Pharmaceutical giant gears up for a wave of incoming lawsuits which may amount to billions in damages.
Monsanto is an agrochemical and agricultural biotechnology corporation headquartered in Creve Coeur, Greater St. Louis, Missouri.
Monsanto was one of four groups to introduce genes into plants in 1983 and was among the first to conduct field trials of genetically modified crops in 1987. It was one of the top 10 U.S. chemical companies until it divested most of its chemical businesses between 1997 and 2002.
Monsanto is also one of the first companies to apply to agriculture, techniques developed by biotech drug companies. The US Department of Justice has approved the controversial takeover of Monsanto by rival Bayer Corporation. The deal, which was under scrutiny due to competition concerns, was also approved by the EU in March this year.
Monsanto developed Roundup, a glyphosate-based herbicide in the 1970s, and became a major producer of genetically engineered crops. Roundup is the herbicide that was proven to have caused cancer in a California farmer – who was recently awarded $289 million in damages.
Read more about the lawsuit against Monsanto here.
American agro-chemicals company Monsanto is facing a surge in lawsuits that may cost its new owners, Bayer, billions in damages. Monsanto manufactures glyphosate-based weedkillers which some believe are carcinogenic. Last month it lost a $289m (£225m) court case that alleged its products Roundup and RangerPro had led to a Californian man's terminal cancer. Bayer said the number of outstanding cases had risen from 5,200 to 8,000.
The German firm's shares have lost 11% of their value since it lost the case in a California court to groundskeeper Dewayne Johnson, who claimed Monsanto herbicides containing glyphosate, had caused his non-Hodgkins lymphoma. Bayer shares fell another 1.7% on Thursday. Chief executive Werner Baumann said that when it bought Monsanto, Bayer "could not foresee the scope of the current lawsuits." The $63bn deal was completed earlier this month.
"In the course of the acquisition, we carried out due diligence as is standard practice when taking over a listed company. In doing so, we of course also considered the legal risks," he said in an interview with Germany's Handelsblatt newspaper.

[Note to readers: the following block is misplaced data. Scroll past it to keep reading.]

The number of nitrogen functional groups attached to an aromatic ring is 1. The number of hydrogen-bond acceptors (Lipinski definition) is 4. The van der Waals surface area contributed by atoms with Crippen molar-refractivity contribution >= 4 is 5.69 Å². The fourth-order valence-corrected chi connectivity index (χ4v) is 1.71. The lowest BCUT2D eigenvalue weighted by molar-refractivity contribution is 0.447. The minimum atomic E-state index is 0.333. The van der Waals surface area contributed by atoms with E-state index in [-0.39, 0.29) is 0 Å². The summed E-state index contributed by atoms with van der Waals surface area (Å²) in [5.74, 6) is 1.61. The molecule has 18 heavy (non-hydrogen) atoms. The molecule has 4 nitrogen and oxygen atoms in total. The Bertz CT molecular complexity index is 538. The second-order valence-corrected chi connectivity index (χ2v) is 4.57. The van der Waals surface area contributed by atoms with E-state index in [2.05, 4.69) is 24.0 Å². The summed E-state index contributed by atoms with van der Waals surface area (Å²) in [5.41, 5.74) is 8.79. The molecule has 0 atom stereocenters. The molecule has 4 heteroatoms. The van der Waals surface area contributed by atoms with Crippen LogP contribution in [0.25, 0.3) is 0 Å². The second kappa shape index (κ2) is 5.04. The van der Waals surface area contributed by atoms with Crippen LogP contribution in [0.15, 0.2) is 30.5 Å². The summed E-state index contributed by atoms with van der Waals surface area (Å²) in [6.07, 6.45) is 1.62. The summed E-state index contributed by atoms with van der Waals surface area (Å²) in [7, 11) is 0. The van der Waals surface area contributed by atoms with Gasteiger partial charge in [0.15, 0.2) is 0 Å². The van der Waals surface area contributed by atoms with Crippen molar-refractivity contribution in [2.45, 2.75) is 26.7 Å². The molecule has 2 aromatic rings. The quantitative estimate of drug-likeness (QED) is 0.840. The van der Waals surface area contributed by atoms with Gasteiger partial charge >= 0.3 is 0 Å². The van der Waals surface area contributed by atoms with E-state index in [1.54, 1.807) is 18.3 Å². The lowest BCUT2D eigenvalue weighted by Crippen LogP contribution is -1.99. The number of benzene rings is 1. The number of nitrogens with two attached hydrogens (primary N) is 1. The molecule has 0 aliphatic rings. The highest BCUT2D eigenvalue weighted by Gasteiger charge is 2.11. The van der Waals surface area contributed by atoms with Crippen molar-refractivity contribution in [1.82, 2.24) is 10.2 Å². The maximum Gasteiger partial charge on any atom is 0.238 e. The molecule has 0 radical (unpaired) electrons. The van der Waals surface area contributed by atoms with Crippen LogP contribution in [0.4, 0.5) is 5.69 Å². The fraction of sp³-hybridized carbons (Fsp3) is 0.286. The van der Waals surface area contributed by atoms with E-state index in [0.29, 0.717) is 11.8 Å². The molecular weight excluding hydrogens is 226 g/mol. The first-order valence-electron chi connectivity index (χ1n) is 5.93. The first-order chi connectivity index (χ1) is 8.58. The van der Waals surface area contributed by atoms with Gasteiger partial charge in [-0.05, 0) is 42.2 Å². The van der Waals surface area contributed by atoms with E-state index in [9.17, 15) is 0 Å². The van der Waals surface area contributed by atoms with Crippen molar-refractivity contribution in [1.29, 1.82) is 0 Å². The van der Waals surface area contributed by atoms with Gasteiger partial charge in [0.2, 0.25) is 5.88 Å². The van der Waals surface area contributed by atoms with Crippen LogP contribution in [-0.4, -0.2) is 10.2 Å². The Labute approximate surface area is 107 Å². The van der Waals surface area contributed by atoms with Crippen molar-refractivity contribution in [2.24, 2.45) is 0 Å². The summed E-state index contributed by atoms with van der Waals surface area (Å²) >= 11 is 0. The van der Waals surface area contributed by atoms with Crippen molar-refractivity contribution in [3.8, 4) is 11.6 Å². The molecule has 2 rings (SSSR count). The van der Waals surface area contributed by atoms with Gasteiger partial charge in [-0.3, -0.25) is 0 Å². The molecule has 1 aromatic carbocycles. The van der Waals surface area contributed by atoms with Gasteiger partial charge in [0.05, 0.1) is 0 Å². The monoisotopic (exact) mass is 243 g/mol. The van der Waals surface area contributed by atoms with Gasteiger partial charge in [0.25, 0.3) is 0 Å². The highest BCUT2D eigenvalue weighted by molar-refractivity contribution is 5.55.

Mr. Baumann added: "Our view is that the number is not indicative of the merits of the plaintiffs' cases". Mr. Baumann reiterated Bayer's stance that the court's verdict was not in line with the approach taken by regulators in the US and elsewhere, which allow the use of glyphosate-based weedkillers.
However, scientific opinion is divided. The U.S. Environmental Protection Agency last September concluded that glyphosate is not likely to be carcinogenic to humans. But the World Health Organization in 2015 classified glyphosate as "probably carcinogenic to humans." Bayer said it will try to have the Californian verdict reversed and, if that fails, it would take the appeal process further.
Mr. Bauman said the company would defend all the cases brought against Monsanto rather than settle them out of court. Liam Condon, head of Bayer's Crop Science division said: "Nothing whatsoever has changed in the regulatory status of the product. There is simply very high demand and has been for many decades, for glyphosate. It is an invaluable tool for growers."
Chief Financial Officer Wolfgang Nickl said that Bayer's next financial results, due next month, would set aside money for legal defence costs but not for any possible future damages. With over 8,000 outstanding legal cases, Monsanto (and therefore, Bayer) stand at the cusp of a massive legal battle which will shape legal precedents for decades.
Bayer’s decision to fight the cases instead of settling them out-of-court implies that the company will largely deploy a defence revolving around the scientific conclusion that a majority of lymphoma cases are idiopathic - meaning the cause is unknown; it is not necessary to link every disease to a causative test.
Our assessment is that Monsanto’s legal troubles are a beginning in a new era where pharmaceutical and biotech companies are being held publicly accountable. For decades, herbicides have caused damage, directly or indirectly to humans. People who work on farms or consumer products from a farm using these herbicides have reported irreversible damage and this wave of lawsuits will set a defining precedent which will help thousands of people get justice. We also feel that companies have to be extremely careful during potential acquisitions, mindful of the track record of the target company. We feel that in this case, the chequered history of Monsanto was known.